The Unexpected Satellite – Part 4

After several hours of discomfort for all of the crew members, the Chronos had finally reached a velocity more suitable for making contact with the stranded asteroid miner. Alan had switched the centrifuge in the main crew compartment back on, but it would take several minutes for the motors to defeat the inertia of the heavy disc that comprised that part of the spacecraft. In the meantime, the Commander and Vice-Commander traded reports about various navigational and scanning issues. The evidence was becoming clearer: There certainly was a metallic object of substantial proportions proceeding on the trajectory that the ECSA had predicted for the asteroid miner, large enough to be a spacecraft and, to the relief of all, appearing to be in one piece.

As Alan rolled up his reading screen and placed it into his pocket, Gerhard, the mathematician on board the Chronos, pulled himself out of his seat and floated over to Alan.

Is the crew compartment almost prepared?” Gerhard asked, in a German accent which Alan perceived with his paltry knowledge of German to have been tempered somewhat by years of speaking English.

Yeah, Gerhard,” Alan replied. “Just waiting for the centrifuge to spin up fully. Do you have those read-outs handy?”

Yes, yes,” Gerhard said with an air of reassurance. “They’re on my tablet.”

Right, then, Gerhard. I’ll see you in the recreational room, then?”

Gerhard raised his hand in a salute, turning towards the hatch in the centre of the room and pushing himself towards the ceiling to grip a handhold. Alan checked his wrist computer to check the rotational speed of the centrifuge, seeing that it was close to full speed, and unstrapped himself from his chair. He shouted over to Gerhard, telling him that he could pass through the hatch, then pushed himself up to the ceiling, pulling himself over to Andrew’s chair.

Andrew, by this point, was slumped over his chair in a deep slumber. Alan knew all too well the exhaustion that was inflicted on inexperienced spacecraft crew members, but there was work to be done. Gingerly, Alan pushed himself down and gently prodded Andrew in the shoulder with the toe of his boot. After a few attempts, Alan finally elicited a response as Andrew groggily shook his head and murmured some barely understandable words, “Whadda you want?”

Time to wake up,” Alan replied, “We’ve got work to do.”

After a few seconds’ pause as Andrew awkwardly fumbled with the straps of his chair, he managed to free himself and push himself out of his chair. Alan, not content to wait for Andrew to wake up properly, pulled himself towards the central hatch and plunged into the tunnel beneath him.

A couple of minutes later, he made his way back into the crew compartment and proceeded towards the recreational room. Once he arrived there, he saw Gerhard sitting at one of the tables, looking inquisitively at his tablet. As Alan opened the door, Gerhard raised his head, waved his hand and took another brief glance at his tablet while Alan found a seat on the opposite side of the table.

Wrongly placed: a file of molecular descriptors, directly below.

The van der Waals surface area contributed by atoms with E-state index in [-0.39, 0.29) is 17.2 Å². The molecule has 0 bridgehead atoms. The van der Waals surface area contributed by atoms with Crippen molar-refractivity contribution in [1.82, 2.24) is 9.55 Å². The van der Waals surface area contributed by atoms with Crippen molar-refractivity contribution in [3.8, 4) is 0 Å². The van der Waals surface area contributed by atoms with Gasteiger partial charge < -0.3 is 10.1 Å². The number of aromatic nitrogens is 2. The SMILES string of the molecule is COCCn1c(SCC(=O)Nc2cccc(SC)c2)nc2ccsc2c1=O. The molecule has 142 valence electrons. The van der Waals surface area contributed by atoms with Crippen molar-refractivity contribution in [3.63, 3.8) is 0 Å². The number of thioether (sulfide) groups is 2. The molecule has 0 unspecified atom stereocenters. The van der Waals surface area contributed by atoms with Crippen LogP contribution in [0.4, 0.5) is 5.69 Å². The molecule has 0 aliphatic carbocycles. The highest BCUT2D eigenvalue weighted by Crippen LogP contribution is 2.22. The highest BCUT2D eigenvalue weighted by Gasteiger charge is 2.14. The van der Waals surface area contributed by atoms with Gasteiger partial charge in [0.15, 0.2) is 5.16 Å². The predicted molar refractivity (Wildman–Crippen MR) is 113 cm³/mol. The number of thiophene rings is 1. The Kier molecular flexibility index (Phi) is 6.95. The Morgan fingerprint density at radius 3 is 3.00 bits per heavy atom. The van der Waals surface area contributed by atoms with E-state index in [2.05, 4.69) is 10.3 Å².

Where’s the computer expert?” Gerhard asked as Alan adjusted his chair.

Andrew? He’ll be down in a few moments. I just woke him up a few minutes back.”

While Alan and Gerhard waited for Andrew to arrive, they briefly discussed some of the technical details that they had arranged the meeting about. “I’d like to get as close to the asteroid miner as possible on autopilot,” Alan said. “That entry hatch looks awkward to get into, even if you’re a confident shuttle pilot.”

Well,” Gerhard replied, “we can go for a preliminary approximation here and try refining our guess when we have more information on the situation, right?”

Yeah, that sounds like a good idea. We’ll have to agree on the loadout on the shuttle here and now, though. I’ll take on some extra fuel just in case, but adding extra inertia doesn’t sound like my idea of a good time.”

Suddenly, the door slid open. Andrew stepped into the room, with a rather dishevelled look and bags around his eyes. “Sorry for keeping you,” he apologised as he sat down beside Alan.

Don’t worry about it,” replied Alan and Gerhard in unison. “Now that we’re all here, we can begin,” Alan continued once Andrew had made himself comfortable.

After some preliminary discussion of the mission profile, with some of the details reiterated for the benefit of Gerhard, Gerhard began to speak.

So, we’re basing this on a one-hundred kilometre round journey with some additional fuel for manoeuvring around the asteroid miner, correct?”

That’s correct,” Alan replied. “We’ll also have to take into consideration the mass of our payload, including myself and Andrew, my toolkit, the computer nodes and whatever other equipment and ephemera we need. Andrew, do you know off-hand how heavy each of those computer nodes are?”